These Young Women Are Being Forced To Go To Work Despite Coronavirus

Photographed by Nicolas Bloise
"I really don’t want to go back. I’d prefer to be completely locked down than having to go to work, because people are still not listening to the government rules," says 25-year-old Maya*. She works in administration for a mortgage company and claims that all she needs to work from home is a laptop and access to a database, but says her employer won’t let her leave the office. 
Maya is one of an untold number of young women still being made to turn up to her workplace as normal during the coronavirus crisis, despite it being entirely feasible for her to work from home.
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We know that women are going to be hit particularly hard by the lockdown measures being introduced by the government in order to slow the infection rate of the potentially fatal virus. Staying at home isn’t safe for those in domestic abuse situations, for instance. However, it seems women are also being negatively impacted by employers who ignore the new rules.

The concept of working from home has long been a pipe dream – cast as a luxury. Now it has become a matter of life or death.

For full-time employees, the concept of working from home has long been a pipe dream – cast as a luxury, as niche an employment practice as standing desks or the provision of four types of sashimi at an all-inclusive office canteen.
However, in our new normal, working from home has become a matter of life or death. For businesses with non-essential workers, the government has offered furlough (that’s paid time off work) at 80% of each employee’s wage up to £2,500 per month for three months.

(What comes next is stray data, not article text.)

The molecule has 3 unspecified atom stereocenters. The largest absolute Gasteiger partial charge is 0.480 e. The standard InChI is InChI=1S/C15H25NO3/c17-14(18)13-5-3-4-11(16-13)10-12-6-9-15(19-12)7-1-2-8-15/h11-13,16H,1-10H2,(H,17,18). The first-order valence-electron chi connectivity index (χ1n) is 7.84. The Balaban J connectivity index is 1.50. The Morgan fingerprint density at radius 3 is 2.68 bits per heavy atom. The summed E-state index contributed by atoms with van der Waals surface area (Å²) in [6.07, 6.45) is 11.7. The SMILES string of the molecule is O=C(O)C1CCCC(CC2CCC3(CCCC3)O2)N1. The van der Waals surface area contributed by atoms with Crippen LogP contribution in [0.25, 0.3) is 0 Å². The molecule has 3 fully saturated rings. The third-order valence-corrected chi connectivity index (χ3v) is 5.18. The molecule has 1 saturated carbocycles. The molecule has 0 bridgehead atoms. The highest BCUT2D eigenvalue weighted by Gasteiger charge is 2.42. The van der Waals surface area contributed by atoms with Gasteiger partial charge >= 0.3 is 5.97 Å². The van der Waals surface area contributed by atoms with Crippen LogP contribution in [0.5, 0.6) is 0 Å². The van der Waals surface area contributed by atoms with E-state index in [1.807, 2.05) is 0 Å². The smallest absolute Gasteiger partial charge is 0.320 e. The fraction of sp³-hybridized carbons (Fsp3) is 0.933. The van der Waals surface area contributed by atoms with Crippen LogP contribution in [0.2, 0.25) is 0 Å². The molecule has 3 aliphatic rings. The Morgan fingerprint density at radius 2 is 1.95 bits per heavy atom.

On top of that, official government guidelines – now enshrined in law – aimed at stopping the spread of COVID-19 insist that members of the public "only go outside for food, health reasons or work (but only if you cannot work from home)". There are exemptions for people whose jobs demand a physical presence in the workplace.
The government’s more detailed explanation of this states that bosses must empower workers to fulfil their duties from home, reading: "Employers should take every possible step to facilitate their employees working from home, including providing suitable IT and equipment to enable remote working."
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But what if your employer, like Maya’s, hasn’t read or is wilfully ignoring the small print? 
Three women across the UK, working in very different industries, spoke to Refinery29 about their work situations right now and how they don’t really match up to the government’s guidelines on letting employees work from home.